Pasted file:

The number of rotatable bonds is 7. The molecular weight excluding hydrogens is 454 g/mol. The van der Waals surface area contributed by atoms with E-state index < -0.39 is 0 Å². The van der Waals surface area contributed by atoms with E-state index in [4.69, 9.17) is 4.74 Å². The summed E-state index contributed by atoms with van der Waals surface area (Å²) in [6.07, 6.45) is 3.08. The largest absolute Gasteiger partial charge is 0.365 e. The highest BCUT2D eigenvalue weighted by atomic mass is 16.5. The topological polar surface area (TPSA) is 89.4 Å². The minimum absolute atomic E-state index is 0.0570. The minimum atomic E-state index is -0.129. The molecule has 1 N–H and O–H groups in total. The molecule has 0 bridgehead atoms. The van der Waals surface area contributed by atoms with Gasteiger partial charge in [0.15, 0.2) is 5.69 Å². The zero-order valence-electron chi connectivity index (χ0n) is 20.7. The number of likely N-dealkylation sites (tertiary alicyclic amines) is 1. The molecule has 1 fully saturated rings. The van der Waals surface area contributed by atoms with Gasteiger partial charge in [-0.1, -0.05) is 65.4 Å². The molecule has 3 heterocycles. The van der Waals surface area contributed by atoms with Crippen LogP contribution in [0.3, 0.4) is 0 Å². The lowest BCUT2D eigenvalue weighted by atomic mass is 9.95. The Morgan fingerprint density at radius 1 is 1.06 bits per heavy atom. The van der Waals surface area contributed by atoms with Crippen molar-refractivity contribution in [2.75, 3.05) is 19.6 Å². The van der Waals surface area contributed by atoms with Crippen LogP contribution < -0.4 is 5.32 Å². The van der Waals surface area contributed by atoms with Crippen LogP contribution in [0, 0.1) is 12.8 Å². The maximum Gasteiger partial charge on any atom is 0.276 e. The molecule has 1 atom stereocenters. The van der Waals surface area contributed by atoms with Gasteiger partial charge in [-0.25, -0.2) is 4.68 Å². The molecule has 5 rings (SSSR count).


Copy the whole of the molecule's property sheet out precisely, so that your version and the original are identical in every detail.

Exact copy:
The number of rotatable bonds is 7. The molecular weight excluding hydrogens is 454 g/mol. The van der Waals surface area contributed by atoms with E-state index < -0.39 is 0 Å². The van der Waals surface area contributed by atoms with E-state index in [4.69, 9.17) is 4.74 Å². The summed E-state index contributed by atoms with van der Waals surface area (Å²) in [6.07, 6.45) is 3.08. The largest absolute Gasteiger partial charge is 0.365 e. The highest BCUT2D eigenvalue weighted by atomic mass is 16.5. The topological polar surface area (TPSA) is 89.4 Å². The minimum absolute atomic E-state index is 0.0570. The minimum atomic E-state index is -0.129. The molecule has 1 N–H and O–H groups in total. The molecule has 0 bridgehead atoms. The van der Waals surface area contributed by atoms with Gasteiger partial charge in [0.15, 0.2) is 5.69 Å². The zero-order valence-electron chi connectivity index (χ0n) is 20.7. The number of likely N-dealkylation sites (tertiary alicyclic amines) is 1. The molecule has 1 fully saturated rings. The van der Waals surface area contributed by atoms with Gasteiger partial charge in [-0.1, -0.05) is 65.4 Å². The molecule has 3 heterocycles. The van der Waals surface area contributed by atoms with Crippen LogP contribution in [0.3, 0.4) is 0 Å². The lowest BCUT2D eigenvalue weighted by atomic mass is 9.95. The Morgan fingerprint density at radius 1 is 1.06 bits per heavy atom. The van der Waals surface area contributed by atoms with Crippen molar-refractivity contribution in [2.75, 3.05) is 19.6 Å². The van der Waals surface area contributed by atoms with Crippen LogP contribution < -0.4 is 5.32 Å². The van der Waals surface area contributed by atoms with Crippen LogP contribution in [0, 0.1) is 12.8 Å². The maximum Gasteiger partial charge on any atom is 0.276 e. The molecule has 1 atom stereocenters. The van der Waals surface area contributed by atoms with Gasteiger partial charge in [-0.25, -0.2) is 4.68 Å². The molecule has 5 rings (SSSR count).